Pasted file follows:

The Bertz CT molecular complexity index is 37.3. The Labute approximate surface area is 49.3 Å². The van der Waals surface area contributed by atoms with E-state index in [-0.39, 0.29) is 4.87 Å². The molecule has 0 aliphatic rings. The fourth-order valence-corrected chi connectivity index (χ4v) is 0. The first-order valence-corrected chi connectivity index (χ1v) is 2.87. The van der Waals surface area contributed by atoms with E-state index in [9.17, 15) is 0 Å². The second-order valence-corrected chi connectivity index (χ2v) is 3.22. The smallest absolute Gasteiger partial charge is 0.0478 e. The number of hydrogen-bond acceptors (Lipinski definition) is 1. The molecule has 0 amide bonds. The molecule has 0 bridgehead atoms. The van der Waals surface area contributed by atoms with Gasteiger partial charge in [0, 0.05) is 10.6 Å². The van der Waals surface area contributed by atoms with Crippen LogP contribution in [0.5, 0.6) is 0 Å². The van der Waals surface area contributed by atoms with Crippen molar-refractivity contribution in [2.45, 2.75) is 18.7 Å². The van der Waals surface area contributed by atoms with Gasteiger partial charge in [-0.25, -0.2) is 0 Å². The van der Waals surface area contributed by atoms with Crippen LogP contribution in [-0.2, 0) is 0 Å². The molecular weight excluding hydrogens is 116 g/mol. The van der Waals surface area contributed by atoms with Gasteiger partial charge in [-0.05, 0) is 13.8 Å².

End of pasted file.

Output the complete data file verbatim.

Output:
The Bertz CT molecular complexity index is 37.3. The Labute approximate surface area is 49.3 Å². The van der Waals surface area contributed by atoms with E-state index in [-0.39, 0.29) is 4.87 Å². The molecule has 0 aliphatic rings. The fourth-order valence-corrected chi connectivity index (χ4v) is 0. The first-order valence-corrected chi connectivity index (χ1v) is 2.87. The van der Waals surface area contributed by atoms with E-state index in [9.17, 15) is 0 Å². The second-order valence-corrected chi connectivity index (χ2v) is 3.22. The smallest absolute Gasteiger partial charge is 0.0478 e. The number of hydrogen-bond acceptors (Lipinski definition) is 1. The molecule has 0 amide bonds. The molecule has 0 bridgehead atoms. The van der Waals surface area contributed by atoms with Gasteiger partial charge in [0, 0.05) is 10.6 Å². The van der Waals surface area contributed by atoms with Crippen LogP contribution in [0.5, 0.6) is 0 Å². The van der Waals surface area contributed by atoms with Crippen molar-refractivity contribution in [2.45, 2.75) is 18.7 Å². The van der Waals surface area contributed by atoms with Gasteiger partial charge in [-0.25, -0.2) is 0 Å². The van der Waals surface area contributed by atoms with Crippen LogP contribution in [-0.2, 0) is 0 Å². The molecular weight excluding hydrogens is 116 g/mol. The van der Waals surface area contributed by atoms with Gasteiger partial charge in [-0.05, 0) is 13.8 Å².